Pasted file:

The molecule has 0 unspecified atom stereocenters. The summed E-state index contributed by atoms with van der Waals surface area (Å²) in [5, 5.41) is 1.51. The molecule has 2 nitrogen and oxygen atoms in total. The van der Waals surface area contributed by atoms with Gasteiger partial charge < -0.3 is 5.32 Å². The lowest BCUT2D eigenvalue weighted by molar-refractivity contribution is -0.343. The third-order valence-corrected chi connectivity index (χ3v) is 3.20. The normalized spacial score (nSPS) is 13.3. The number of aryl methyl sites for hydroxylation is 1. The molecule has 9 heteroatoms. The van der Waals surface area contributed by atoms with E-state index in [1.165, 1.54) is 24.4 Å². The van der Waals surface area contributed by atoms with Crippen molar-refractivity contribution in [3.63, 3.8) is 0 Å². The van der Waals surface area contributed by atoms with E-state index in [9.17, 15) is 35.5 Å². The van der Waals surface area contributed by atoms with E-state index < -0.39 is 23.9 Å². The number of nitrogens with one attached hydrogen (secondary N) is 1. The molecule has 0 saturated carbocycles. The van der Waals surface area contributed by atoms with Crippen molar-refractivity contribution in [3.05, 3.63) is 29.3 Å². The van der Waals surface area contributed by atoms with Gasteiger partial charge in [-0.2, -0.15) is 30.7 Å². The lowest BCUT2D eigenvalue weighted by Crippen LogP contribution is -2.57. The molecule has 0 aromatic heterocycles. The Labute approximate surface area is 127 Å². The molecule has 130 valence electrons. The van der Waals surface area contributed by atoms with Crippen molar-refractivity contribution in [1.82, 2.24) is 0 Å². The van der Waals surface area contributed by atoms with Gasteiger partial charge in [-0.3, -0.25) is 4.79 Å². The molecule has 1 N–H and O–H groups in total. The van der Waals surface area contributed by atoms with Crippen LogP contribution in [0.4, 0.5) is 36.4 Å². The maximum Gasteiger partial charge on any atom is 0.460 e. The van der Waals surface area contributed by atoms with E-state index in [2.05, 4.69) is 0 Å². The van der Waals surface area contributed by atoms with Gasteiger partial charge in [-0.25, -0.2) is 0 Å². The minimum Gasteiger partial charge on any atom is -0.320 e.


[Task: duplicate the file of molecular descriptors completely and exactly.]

The molecule has 0 unspecified atom stereocenters. The summed E-state index contributed by atoms with van der Waals surface area (Å²) in [5, 5.41) is 1.51. The molecule has 2 nitrogen and oxygen atoms in total. The van der Waals surface area contributed by atoms with Gasteiger partial charge < -0.3 is 5.32 Å². The lowest BCUT2D eigenvalue weighted by molar-refractivity contribution is -0.343. The third-order valence-corrected chi connectivity index (χ3v) is 3.20. The normalized spacial score (nSPS) is 13.3. The number of aryl methyl sites for hydroxylation is 1. The molecule has 9 heteroatoms. The van der Waals surface area contributed by atoms with E-state index in [1.165, 1.54) is 24.4 Å². The van der Waals surface area contributed by atoms with Crippen molar-refractivity contribution in [3.63, 3.8) is 0 Å². The van der Waals surface area contributed by atoms with E-state index in [9.17, 15) is 35.5 Å². The van der Waals surface area contributed by atoms with E-state index < -0.39 is 23.9 Å². The number of nitrogens with one attached hydrogen (secondary N) is 1. The molecule has 0 saturated carbocycles. The van der Waals surface area contributed by atoms with Crippen molar-refractivity contribution in [3.05, 3.63) is 29.3 Å². The van der Waals surface area contributed by atoms with Gasteiger partial charge in [-0.2, -0.15) is 30.7 Å². The lowest BCUT2D eigenvalue weighted by Crippen LogP contribution is -2.57. The molecule has 0 aromatic heterocycles. The Labute approximate surface area is 127 Å². The molecule has 130 valence electrons. The van der Waals surface area contributed by atoms with Crippen molar-refractivity contribution in [1.82, 2.24) is 0 Å². The van der Waals surface area contributed by atoms with Gasteiger partial charge in [-0.3, -0.25) is 4.79 Å². The molecule has 1 N–H and O–H groups in total. The van der Waals surface area contributed by atoms with Crippen LogP contribution in [0.4, 0.5) is 36.4 Å². The maximum Gasteiger partial charge on any atom is 0.460 e. The van der Waals surface area contributed by atoms with E-state index in [2.05, 4.69) is 0 Å². The van der Waals surface area contributed by atoms with Gasteiger partial charge in [-0.25, -0.2) is 0 Å². The minimum Gasteiger partial charge on any atom is -0.320 e.